Eric LindstromOf Counsel
Practice: Eric Lindstrom is an advocate for unions, workers, and progressive causes. In his labor practice, Mr. Lindstrom represents unions in organizing campaigns, collective bargaining, impasse, and contract enforcement. Mr. Lindstrom frequently appears in arbitration, before state and national labor agencies, and in litigation and appeals arising out of labor disputes. Mr. Lindstrom also defends employees in layoff, disciplinary, and professional licensing proceedings. Mr. Lindstrom has also litigated high-profile free speech and civil rights cases, drafted legislation, and advises political and activist campaigns.
Mr. Lindstrom began his career as an associate at Langenkamp, Curtis & Price in 2011. In 2013, Mr. Lindstrom moved to Florida and joined the front lines of the labor movement in the Deep South. Mr. Lindstrom quickly became one of the leading union attorneys in Florida and a named-partner with Egan, Lev, Lindstrom & Siwica. In 2020, Mr. Lindstrom returned to Sacramento and rejoined Langenkamp, Curtis & Price.
Education: Mr. Lindstrom earned his bachelor’s degree with distinction from Iowa State University in 2007 and earned his law degree cum laude from the University of California Hastings College of Law in 2010. In law school, Mr. Lindstrom was an editor for the Hastings Women’s Law Journal and served an externship for U.S. District Court Chief Judge Vaughn R. Walker (N.D. Cal.).
Lecturer/Speaker: In addition to speaking about his work at labor conferences, Mr. Lindstrom regularly provides legal updates and trainings to unions throughout northern California.
Attwood v. Clemons, 818 Fed. Appx. 863 (11th Cir. 2020) (plaintiff stated a cause of action under First Amendment by alleging that his state representative blocked him on Twitter and Facebook).
United Faculty of Florida v. University of Florida, 46 FPER ¶ 210 (FL PERC 2020) (university settled an unfair labor practice charge, rescinded unilaterally implemented policy, agreed to bargain over policy going forward, and allowed professors to keep a $2 million research prize).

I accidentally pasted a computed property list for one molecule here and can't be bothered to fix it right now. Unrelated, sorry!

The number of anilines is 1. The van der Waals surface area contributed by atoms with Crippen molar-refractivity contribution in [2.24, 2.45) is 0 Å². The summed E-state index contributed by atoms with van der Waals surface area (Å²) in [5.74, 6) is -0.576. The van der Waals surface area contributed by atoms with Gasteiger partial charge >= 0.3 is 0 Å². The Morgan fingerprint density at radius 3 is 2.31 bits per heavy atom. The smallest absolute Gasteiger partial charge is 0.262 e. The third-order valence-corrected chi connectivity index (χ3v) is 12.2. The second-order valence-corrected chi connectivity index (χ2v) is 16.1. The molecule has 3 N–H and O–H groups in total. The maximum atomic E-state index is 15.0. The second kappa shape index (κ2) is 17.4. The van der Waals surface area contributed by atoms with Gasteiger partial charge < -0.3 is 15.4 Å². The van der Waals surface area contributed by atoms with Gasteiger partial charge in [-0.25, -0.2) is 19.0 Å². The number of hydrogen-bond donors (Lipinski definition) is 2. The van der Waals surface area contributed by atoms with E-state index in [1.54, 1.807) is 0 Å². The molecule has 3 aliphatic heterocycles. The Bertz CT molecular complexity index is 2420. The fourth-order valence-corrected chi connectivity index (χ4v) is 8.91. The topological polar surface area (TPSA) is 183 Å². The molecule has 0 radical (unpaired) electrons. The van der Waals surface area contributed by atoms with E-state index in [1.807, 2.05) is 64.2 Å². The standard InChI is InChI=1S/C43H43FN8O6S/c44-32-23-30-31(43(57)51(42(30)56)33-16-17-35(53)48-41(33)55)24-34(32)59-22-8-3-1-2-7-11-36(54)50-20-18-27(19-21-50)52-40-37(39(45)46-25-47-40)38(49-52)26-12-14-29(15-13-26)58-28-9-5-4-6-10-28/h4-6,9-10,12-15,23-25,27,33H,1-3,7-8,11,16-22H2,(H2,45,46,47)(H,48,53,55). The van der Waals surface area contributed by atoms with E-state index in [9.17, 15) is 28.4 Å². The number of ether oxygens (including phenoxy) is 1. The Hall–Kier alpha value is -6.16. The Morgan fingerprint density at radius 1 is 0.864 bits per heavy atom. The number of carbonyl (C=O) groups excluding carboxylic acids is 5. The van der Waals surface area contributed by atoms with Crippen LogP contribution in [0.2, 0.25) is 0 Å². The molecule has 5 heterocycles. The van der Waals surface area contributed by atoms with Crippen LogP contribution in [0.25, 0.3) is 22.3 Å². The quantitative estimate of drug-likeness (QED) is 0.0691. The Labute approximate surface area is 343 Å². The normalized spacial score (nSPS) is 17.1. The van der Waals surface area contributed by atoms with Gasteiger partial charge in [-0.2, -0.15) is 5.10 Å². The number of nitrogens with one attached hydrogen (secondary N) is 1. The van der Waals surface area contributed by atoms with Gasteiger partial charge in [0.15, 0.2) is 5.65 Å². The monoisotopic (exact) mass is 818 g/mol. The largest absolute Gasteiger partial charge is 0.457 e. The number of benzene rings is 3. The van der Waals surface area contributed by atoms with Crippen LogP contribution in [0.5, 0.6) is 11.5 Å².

United Faculty of Florida v. Florida Polytechnic University, 46 FPER ¶ 63 (FL PERC 2019) (university committed an unfair labor practice by eliminating job classifications without bargaining and in retaliation; university was required to reestablish the positions, pay the affected employees backpay, and pay attorney’s fees). In a second case, the University paid $250,000 to settle a First Amendment retaliation lawsuit brought by another faculty member who spoke out against university during the first action. In a third case, the university was ordered to rescind a bogus reprimand issued to another faculty member who testified in the first action.
Amalgamated Transit Union, Local 1579 v. City of Gainesville, 264 So.3d 375 (Fla. 1st DCA 2019) (breaking with precedent to decide that a trial court order vacating an arbitration award is appealable; and upholding an arbitrator’s award finding that a bus driver was entitled to use force to defend herself against aggressive passengers).
Orlando Professional Fire Fighters, Local 1365 v. City of Orlando, 45 FPER ¶ 98 (FL PERC 2018) (city committed an unfair labor practice by using the impasse procedure to impose terms that waived bargaining rights).
UNITE HERE, Local 737 v. Walt Disney, FMCS No. 17-54807 (2018) (arbitrator held that a last chance agreement was no longer effective after a break in service; employee reinstated with backpay).
International Association of Fire Fighters, Local 4867 v. Haines City, FMCS No. 16-52166-3 (2016) (arbitrator determined that employees had just cause protections based on limiting language in the employer’s management rights clause).
International Union of Police Associations, Local 6090 v. City of Groveland, 41 FPER ¶ 350 (FL PERC 2015) (union prevailed in proving police chief retaliated against union president; ordering city to reinstate officer with backpay and pay attorney’s fees).
International Brotherhood of Electrical Workers, Local 824 v. Verizon, 803 F.3d 1241 (11th Cir. 2015) (affirming arbitrator’s authority to broadly construe the union’s grievance, and successfully defending the union’s favorable arbitration decision).